Diagnosing Brain and Spinal Cord Cancer
- Support Throughout the Diagnostic Process
Our physicians, nurses and support staff are here to advise you, listen to you and calm your fears. Your physicians will explain your diagnosis and compassionately offer suggestions for treatment and care. They’re here for you.
Also available for counsel, support and guidance are nurse coordinators, oncology social workers and a pastoral team. They’ll help you navigate through the system and provide additional assistance, including:
- Social support
- Spiritual guidance
- Emotional support
- Practical advice
- Tips on coping
Call on them. They’re here for you.
At Scott & White, we offer a number of different diagnostic tests to evaluate your brain or spinal cord tumor or tumors. Your physician will discuss which test or tests are best for you.
Some of these tests may be ordered by your primary-care physician and some ordered by a specialist, such as a neurosurgeon.
Getting through the testing and determining the best treatment for brain or spinal cord tumors can be a long and arduous process. Accuracy is paramount.
Scott & White provides the following diagnostic services:
Your physician may ask you a series of questions and have a set of physical tests for you to perform in the exam room.
Some of the questions your doctor may ask you include:
- Mental status tests — reciting the alphabet backwards, stating the current date, naming the current president
- Abstract thinking tests — explaining common sayings, such as “birds of a feather flock together”
- Memory tests — having you detail what you ate yesterday or what chores you completed
Some of the physical tests you may be asked to perform include:
- Balance and coordination tests — balancing with your eyes closed, touching finger to nose with eyes closed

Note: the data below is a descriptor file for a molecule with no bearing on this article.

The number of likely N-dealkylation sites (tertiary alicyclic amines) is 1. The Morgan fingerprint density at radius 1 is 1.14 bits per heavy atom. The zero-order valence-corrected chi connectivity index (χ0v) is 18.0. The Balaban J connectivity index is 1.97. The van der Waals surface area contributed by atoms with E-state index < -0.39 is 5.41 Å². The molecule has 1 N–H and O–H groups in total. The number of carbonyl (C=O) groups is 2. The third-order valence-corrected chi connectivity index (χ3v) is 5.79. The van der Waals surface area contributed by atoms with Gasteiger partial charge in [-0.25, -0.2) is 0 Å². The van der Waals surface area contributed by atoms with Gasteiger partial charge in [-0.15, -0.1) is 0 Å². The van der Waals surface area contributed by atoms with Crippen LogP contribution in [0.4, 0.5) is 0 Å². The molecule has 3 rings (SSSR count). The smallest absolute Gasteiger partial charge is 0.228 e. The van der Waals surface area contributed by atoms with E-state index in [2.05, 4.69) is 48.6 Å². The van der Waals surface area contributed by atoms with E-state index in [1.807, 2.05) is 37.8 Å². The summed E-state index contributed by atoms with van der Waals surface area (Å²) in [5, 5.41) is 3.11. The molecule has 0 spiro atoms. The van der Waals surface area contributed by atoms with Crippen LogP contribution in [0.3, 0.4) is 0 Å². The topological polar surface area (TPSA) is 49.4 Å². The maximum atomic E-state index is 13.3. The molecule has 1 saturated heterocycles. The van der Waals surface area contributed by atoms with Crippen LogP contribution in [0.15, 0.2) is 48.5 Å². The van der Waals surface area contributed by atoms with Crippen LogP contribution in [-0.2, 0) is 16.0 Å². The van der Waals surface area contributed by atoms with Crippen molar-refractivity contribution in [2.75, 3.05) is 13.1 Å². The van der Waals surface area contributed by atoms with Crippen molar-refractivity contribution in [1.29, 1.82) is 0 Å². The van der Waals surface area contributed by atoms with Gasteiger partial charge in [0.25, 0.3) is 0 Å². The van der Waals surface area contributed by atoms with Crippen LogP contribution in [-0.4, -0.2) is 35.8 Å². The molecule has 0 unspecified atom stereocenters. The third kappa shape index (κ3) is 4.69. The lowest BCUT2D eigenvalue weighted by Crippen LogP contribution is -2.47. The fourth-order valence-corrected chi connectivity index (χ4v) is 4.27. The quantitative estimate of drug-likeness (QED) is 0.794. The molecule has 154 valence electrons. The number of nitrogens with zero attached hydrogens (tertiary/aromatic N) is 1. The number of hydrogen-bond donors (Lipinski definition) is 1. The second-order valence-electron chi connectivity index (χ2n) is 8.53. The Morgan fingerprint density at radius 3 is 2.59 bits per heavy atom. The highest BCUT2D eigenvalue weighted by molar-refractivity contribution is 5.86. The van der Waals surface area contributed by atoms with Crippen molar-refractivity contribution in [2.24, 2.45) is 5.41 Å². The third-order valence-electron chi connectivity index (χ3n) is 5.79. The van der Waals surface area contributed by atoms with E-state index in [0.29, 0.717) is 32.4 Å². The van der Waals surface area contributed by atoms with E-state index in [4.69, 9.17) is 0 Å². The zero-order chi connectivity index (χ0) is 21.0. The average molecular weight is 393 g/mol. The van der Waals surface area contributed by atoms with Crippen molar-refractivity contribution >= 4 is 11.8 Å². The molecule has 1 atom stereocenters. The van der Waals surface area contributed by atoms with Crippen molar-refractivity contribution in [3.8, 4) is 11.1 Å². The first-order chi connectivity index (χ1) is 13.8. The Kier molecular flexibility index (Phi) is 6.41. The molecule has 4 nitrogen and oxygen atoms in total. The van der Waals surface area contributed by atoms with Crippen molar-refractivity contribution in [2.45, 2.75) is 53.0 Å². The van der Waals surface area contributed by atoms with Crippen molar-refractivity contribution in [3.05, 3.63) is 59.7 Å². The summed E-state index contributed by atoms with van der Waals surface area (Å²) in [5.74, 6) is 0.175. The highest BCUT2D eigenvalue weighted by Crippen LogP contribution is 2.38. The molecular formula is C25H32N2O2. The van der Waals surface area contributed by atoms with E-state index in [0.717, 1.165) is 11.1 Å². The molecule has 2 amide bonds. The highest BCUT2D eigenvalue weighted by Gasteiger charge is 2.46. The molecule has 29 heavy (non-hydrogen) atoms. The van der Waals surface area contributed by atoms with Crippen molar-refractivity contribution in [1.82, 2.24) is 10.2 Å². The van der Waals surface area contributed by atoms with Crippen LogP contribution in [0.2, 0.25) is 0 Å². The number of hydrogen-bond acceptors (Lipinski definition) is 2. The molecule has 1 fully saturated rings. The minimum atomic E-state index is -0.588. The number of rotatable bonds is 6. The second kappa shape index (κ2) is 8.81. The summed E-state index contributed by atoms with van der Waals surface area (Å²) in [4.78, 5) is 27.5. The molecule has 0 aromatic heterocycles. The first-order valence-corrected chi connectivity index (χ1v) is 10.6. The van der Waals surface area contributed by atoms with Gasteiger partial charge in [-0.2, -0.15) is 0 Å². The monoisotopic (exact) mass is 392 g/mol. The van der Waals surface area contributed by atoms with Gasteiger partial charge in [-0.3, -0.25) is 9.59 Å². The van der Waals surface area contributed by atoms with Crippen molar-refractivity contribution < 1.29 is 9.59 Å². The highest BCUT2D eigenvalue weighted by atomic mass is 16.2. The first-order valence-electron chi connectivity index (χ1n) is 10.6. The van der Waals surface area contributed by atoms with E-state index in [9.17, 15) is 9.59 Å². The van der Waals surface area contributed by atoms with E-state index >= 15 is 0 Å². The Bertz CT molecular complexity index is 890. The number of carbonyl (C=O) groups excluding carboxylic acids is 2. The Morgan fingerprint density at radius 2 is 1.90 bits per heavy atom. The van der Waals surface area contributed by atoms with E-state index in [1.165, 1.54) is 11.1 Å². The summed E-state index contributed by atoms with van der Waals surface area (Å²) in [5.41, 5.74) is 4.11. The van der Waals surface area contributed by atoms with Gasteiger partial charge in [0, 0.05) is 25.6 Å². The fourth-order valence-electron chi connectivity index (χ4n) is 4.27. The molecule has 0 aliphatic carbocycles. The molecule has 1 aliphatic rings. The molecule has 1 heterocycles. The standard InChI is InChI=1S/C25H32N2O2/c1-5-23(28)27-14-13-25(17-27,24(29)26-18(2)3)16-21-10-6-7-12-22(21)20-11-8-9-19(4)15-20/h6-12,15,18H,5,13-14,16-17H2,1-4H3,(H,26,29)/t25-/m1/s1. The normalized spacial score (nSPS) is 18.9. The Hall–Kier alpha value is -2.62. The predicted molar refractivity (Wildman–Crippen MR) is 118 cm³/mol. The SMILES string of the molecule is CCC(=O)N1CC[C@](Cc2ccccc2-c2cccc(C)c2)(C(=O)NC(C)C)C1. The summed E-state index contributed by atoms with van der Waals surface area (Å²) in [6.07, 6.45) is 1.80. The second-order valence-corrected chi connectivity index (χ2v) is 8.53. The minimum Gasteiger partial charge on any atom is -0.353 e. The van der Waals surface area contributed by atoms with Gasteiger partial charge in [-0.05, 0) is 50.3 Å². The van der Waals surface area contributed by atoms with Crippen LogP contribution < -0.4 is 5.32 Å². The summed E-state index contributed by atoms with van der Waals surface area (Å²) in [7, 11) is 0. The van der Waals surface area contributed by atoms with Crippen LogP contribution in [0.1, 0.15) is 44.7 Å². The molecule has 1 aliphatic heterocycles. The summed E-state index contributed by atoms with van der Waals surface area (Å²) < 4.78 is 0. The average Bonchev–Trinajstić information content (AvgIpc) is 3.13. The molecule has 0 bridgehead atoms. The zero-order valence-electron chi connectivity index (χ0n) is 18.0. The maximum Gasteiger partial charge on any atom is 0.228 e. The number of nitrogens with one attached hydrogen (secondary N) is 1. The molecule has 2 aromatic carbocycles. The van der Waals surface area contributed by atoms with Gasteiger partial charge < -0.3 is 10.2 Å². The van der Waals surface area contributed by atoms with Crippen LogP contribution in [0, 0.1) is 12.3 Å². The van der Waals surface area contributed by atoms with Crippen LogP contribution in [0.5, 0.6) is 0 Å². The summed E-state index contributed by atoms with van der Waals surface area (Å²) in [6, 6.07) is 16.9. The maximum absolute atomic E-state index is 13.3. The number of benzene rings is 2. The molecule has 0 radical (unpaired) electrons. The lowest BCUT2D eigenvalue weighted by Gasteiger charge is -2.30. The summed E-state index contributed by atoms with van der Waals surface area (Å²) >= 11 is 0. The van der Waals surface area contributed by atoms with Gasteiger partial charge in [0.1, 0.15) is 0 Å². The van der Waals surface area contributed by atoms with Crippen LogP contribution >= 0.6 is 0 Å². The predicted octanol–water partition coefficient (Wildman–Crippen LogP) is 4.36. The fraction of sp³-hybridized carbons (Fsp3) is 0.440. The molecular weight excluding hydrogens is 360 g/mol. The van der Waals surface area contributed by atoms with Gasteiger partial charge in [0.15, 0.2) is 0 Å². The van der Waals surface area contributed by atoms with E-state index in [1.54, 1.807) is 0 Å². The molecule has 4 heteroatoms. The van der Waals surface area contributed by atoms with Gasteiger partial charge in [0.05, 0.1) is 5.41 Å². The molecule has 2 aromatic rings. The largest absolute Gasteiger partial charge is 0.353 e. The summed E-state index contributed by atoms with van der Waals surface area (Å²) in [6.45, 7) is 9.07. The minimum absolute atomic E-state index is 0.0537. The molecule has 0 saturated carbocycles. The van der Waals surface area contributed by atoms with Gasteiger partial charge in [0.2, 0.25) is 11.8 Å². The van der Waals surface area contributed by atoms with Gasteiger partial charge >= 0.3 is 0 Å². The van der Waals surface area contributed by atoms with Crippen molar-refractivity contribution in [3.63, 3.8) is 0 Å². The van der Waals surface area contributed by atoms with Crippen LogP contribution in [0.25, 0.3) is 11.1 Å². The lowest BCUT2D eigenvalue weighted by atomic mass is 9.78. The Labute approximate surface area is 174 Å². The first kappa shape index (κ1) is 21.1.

- Sense-of-touch tests — identifying sharp, soft, pointed items
- Facial-muscle tests — smiling, frowning
- Reflex tests — using rubber mallet
- Eye-movement tests — following moving finger; pupil reaction to light
- Vision tests
- Hearing tests
- Smelling tests
A biopsy is a surgical procedure in which a sample of brain tissue is removed. Your neurosurgeon will cut a small hole in your skull and remove a small piece of brain tissue. The tissue sample will be sent to the laboratory for evaluation.
Sometimes a small piece of bone must be removed. This procedure is called an open biopsy, or craniotomy. Your neurosurgeon will replace the piece of bone after the tissue sample is removed.
If your tumor is in a part of your brain that is considered “inoperable,” your neurosurgeon may drill a tiny hole, called a burr hole, in your skull and insert a thin, narrow needle to remove a small sample of tissue from your tumor. The tissue sample will be sent to the laboratory for evaluation.
Stereotactic Needle Biopsy
Your physician may recommend a stereotactic needle biopsy. In this procedure, your neurosurgeon will drill a small hole, called a burr hole, into your skull. Then your physician will insert a thin needle, precisely guided by a CT scan or MRI, to the tumor location to remove a small tissue sample. The sample will be sent to the laboratory for evaluation.
The Wada test is used to determine which hemisphere of your brain is dominant for language. It’s generally used prior to surgery for temporal lobe tumors.